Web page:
Hill Country (Washington D.C.)


Our eating in DC was organized almost entirely around proximity to the Smithsonian museums (where we spent our days) and our hotel (where we spent our evenings). I’ve already reported on two of our hotel-adjacent dinners (at Baby Wale and Bantam King); here now is a report on the first place at which we had lunch: Hill Country.

As you may know, Hill Country, a specialist in Texas barbecue, started out in New York city. The flagship restaurant is still there, as is another location; DC is the only other city with a branch. It is an easy 10 minute walk from the Museum of Natural History—and you will probably walk even faster if it is drizzling, as it was on the day of our visit. Either way, I’d say it’d be well worth an even longer walk. Continue reading

Lake Ave. Cafe (Duluth, MN)


Here is my last meal report from our trip up to the North Shore in early July. As my trip reports go, I’ve managed to get these done pretty quickly. We timed our departure from our cabin near Lutsen so that we’d be in Duluth at lunch time. I think everyone in the van would have been very happy to go back to OMC Smokehouse but I wanted to try a new place. My first choice was the New Scenic Cafe, a little north of Duluth, which had been recommended on Twitter. But the evening before we left friends who go up to the North Shore every year said New Scenic was inconsistent and recommended that we get sandwiches instead at Northern Waters Smokehaus in Duluth. We went with that suggestion. Things went wrong very quickly. First, there was a huge traffic jam heading to Northern Waters Smokehaus. Then when we did get there we discovered that it is not a sit-down restaurant but a counter. And there was a long line. This was not going to be feasible with my parents in tow—one of whom has mobility issues—and so we had to switch the call at the line. We went with the sit-down restaurant right opposite: Lake Ave. Cafe. Here is what we found. Continue reading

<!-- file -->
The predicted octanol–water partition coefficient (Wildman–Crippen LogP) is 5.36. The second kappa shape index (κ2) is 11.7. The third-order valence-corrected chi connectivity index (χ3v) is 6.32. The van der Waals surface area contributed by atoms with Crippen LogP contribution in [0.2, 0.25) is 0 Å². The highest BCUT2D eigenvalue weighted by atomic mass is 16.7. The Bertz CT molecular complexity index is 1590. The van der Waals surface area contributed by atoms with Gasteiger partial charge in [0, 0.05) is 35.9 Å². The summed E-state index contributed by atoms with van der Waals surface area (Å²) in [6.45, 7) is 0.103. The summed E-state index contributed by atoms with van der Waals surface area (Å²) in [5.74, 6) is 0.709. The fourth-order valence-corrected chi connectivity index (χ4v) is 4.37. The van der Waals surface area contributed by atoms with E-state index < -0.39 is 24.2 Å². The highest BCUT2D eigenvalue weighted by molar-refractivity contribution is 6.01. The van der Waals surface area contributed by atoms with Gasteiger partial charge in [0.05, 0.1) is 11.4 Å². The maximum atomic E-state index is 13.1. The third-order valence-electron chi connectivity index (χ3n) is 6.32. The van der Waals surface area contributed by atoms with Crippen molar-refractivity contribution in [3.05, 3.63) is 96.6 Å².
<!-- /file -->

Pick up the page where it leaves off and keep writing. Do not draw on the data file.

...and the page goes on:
Baby Wale (Washington D.C.)